Mum stunned after spotting wallaby

STUNNED mum Deborah Hannon thought she was going hopping mad when she looked up from her gardening to see a wallaby staring back at her.Mrs Hannon spotted the wallaby - more at home in the islands of Australia, Tasmania, New Zealand, and New Guinea - in a field near her home.

WHERE'S wally? Is he back in the neighbourhood?

It has been a few years since The Evening Star launched its search for Wally the Wallaby who was causing a stir in Tuddenham St Martin, but now it seems he or one of his relatives could be back.

Stunned mum Deborah Hannon thought she was going hopping mad when she looked up from her gardening to see a wallaby staring back at her.

Mrs Hannon spotted the wallaby - more at home in the islands of Australia, Tasmania, New Zealand, and New Guinea - in a field near her home.

She was in her garden at Station Road, Wetheringsett near Stowmarket, with her two-year-old son Reilly and her two pet dogs English Bull Terrier Alfie and Jack Russell Duffy at the time.

Mrs Hannon, 42, said: “I was so stunned, I honestly was. No-one believes me, even though I got a picture.

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“I have never seen one before in the wild.

“I have lived here for ten years and the most we have seen are common deers in this lovely area. It was just grazing, close enough to see him.”

In 2005 there were a spate of sightings in the Tuddenham St Martin area, so much so that The Evening Star launched its Where's Wally? campaign and sent Australian reporter Grant Sherlock on the trail - but to no avail.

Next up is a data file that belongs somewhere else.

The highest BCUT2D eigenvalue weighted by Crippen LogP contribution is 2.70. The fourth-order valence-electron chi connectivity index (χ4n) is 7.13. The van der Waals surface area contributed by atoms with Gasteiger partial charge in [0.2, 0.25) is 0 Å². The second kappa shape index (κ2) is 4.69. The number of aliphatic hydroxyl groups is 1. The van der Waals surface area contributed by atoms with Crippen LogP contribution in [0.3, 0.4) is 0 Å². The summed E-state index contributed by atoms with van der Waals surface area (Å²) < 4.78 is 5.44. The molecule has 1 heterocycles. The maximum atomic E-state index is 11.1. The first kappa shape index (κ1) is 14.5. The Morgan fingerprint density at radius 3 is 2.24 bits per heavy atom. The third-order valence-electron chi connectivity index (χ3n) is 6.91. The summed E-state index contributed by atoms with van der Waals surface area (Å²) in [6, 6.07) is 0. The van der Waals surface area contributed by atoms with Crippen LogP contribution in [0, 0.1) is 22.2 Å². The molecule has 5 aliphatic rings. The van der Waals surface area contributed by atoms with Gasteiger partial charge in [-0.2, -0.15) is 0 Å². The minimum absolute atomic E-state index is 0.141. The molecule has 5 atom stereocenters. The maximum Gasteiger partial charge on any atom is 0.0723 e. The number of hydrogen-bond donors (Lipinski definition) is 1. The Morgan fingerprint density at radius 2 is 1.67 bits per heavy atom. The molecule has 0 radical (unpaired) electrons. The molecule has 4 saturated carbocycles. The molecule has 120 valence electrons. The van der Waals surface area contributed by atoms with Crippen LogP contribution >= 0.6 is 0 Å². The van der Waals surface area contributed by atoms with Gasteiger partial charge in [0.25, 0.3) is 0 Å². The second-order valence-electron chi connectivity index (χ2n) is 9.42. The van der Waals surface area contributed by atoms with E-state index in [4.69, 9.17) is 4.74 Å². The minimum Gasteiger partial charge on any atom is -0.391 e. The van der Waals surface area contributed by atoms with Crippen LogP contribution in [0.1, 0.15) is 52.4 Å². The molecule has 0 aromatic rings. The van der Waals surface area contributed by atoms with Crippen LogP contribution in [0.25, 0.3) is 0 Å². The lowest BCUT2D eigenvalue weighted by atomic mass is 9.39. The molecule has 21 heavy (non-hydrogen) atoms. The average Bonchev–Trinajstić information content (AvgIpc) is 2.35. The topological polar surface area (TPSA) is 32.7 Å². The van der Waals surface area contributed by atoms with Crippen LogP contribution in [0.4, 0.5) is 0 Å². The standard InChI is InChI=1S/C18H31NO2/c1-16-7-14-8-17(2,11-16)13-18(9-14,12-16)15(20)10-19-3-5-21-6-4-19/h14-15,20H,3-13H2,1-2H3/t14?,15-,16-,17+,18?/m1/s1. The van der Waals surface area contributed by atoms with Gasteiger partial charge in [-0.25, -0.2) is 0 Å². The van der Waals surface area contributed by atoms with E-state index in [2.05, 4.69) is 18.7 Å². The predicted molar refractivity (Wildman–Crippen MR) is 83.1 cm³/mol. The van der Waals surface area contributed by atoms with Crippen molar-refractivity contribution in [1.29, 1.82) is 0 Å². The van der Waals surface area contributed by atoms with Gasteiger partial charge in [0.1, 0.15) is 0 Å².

Concerned the animal may have escaped from a wildlife park or zoo Mrs Hannon contacted the RSPCA and was stunned to learn a small number of wallabies are running amok in the British countryside.

Introduced from Tasmania more than 100 years ago, the red-necked wallaby is the only known marsupial at large in the British countryside.

Small colonies of wallabies are known to roam the Lake District and around Loch Lomond in Scotland.

In 2005, it was estimated that there were less than 50 living in the wild in the whole of Britain.

Previous sightings of wallabies have been reported in Suffolk - along with the rumours of a panther who would find the furry creature a tasty morsel!

A spokeswoman for the RSPCA said: “It's fairly common and there are colonies of them. Quite often people mistake them for Muntjac deer.

“Usually they have escaped from private collections or wildlife parks.”

The Aussie species are listed on Schedule Nine of the Wildlife and Countryside Act 1981, which means that it is an offence to release any or allow any to escape into the wild, except under licence.

The Mammal Society is asking people to report mammals they have spotted in the wild during their National Mammal Week in July - and extra points are given if you spot a wallaby.

For more information, visit http://www.abdn.ac.uk/mammal/its_national_mammal_week_pr.shtml

n. Have you spotted a wallaby? Contact The Evening Star news desk on 01473 324788 or email starnews@eveningstar.co.uk

The facts: Red-necked wallaby.

nRed-necked wallabies inhabit the coastal forests of eastern and southeastern Australia and are especially common in Queensland, northeastern New South Wales and Tasmania.

?The wallabies are named for the reddish fur on their napes and shoulders. Most of their bodies are fawny grey.

?Red-necked wallabies are grazers and consume largely grasses and herbs. Juicy roots during dry spells supply red-necked wallabies with water.

?A red-necked wallaby can bound along at over 64 km per hour.

?They are approximately 92-105cm tall with a tail about 70-75cm long.

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